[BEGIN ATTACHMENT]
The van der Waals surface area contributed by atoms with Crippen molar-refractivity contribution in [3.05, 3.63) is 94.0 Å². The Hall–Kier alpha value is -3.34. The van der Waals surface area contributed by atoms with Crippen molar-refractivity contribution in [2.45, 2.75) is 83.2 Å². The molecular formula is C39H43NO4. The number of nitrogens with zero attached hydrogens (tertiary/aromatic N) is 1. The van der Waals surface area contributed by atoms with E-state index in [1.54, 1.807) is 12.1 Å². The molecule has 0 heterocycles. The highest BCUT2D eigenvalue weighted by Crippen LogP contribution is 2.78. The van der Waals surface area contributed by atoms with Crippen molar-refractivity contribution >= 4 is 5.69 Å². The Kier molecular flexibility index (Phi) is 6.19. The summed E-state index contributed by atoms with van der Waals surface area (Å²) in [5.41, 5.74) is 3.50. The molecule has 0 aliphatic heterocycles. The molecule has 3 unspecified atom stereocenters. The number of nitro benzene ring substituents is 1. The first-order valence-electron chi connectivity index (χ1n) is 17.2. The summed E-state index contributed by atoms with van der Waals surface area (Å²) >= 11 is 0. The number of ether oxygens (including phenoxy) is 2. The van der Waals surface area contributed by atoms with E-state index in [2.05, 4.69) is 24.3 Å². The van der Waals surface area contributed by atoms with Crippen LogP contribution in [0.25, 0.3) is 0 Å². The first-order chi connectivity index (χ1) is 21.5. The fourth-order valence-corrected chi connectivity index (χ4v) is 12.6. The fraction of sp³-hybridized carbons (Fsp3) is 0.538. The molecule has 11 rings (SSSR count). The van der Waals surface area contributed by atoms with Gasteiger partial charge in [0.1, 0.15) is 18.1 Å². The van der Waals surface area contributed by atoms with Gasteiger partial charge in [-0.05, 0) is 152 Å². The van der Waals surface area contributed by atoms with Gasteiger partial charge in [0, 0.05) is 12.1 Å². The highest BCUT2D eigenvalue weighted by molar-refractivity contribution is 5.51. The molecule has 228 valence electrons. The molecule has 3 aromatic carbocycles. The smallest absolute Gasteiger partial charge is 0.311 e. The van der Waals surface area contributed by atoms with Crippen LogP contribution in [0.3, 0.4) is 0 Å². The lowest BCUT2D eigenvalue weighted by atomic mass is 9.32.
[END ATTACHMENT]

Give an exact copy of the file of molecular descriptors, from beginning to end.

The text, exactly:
The van der Waals surface area contributed by atoms with Crippen molar-refractivity contribution in [3.05, 3.63) is 94.0 Å². The Hall–Kier alpha value is -3.34. The van der Waals surface area contributed by atoms with Crippen molar-refractivity contribution in [2.45, 2.75) is 83.2 Å². The molecular formula is C39H43NO4. The number of nitrogens with zero attached hydrogens (tertiary/aromatic N) is 1. The van der Waals surface area contributed by atoms with E-state index in [1.54, 1.807) is 12.1 Å². The molecule has 0 heterocycles. The highest BCUT2D eigenvalue weighted by Crippen LogP contribution is 2.78. The van der Waals surface area contributed by atoms with Crippen molar-refractivity contribution >= 4 is 5.69 Å². The Kier molecular flexibility index (Phi) is 6.19. The summed E-state index contributed by atoms with van der Waals surface area (Å²) in [5.41, 5.74) is 3.50. The molecule has 0 aliphatic heterocycles. The molecule has 3 unspecified atom stereocenters. The number of nitro benzene ring substituents is 1. The first-order valence-electron chi connectivity index (χ1n) is 17.2. The summed E-state index contributed by atoms with van der Waals surface area (Å²) >= 11 is 0. The number of ether oxygens (including phenoxy) is 2. The van der Waals surface area contributed by atoms with E-state index in [2.05, 4.69) is 24.3 Å². The van der Waals surface area contributed by atoms with Crippen LogP contribution in [0.25, 0.3) is 0 Å². The first-order chi connectivity index (χ1) is 21.5. The fourth-order valence-corrected chi connectivity index (χ4v) is 12.6. The fraction of sp³-hybridized carbons (Fsp3) is 0.538. The molecule has 11 rings (SSSR count). The van der Waals surface area contributed by atoms with Gasteiger partial charge in [0.1, 0.15) is 18.1 Å². The van der Waals surface area contributed by atoms with Gasteiger partial charge in [-0.05, 0) is 152 Å². The van der Waals surface area contributed by atoms with Gasteiger partial charge in [0, 0.05) is 12.1 Å². The highest BCUT2D eigenvalue weighted by molar-refractivity contribution is 5.51. The molecule has 228 valence electrons. The molecule has 3 aromatic carbocycles. The smallest absolute Gasteiger partial charge is 0.311 e. The van der Waals surface area contributed by atoms with Crippen LogP contribution in [0.3, 0.4) is 0 Å². The lowest BCUT2D eigenvalue weighted by atomic mass is 9.32.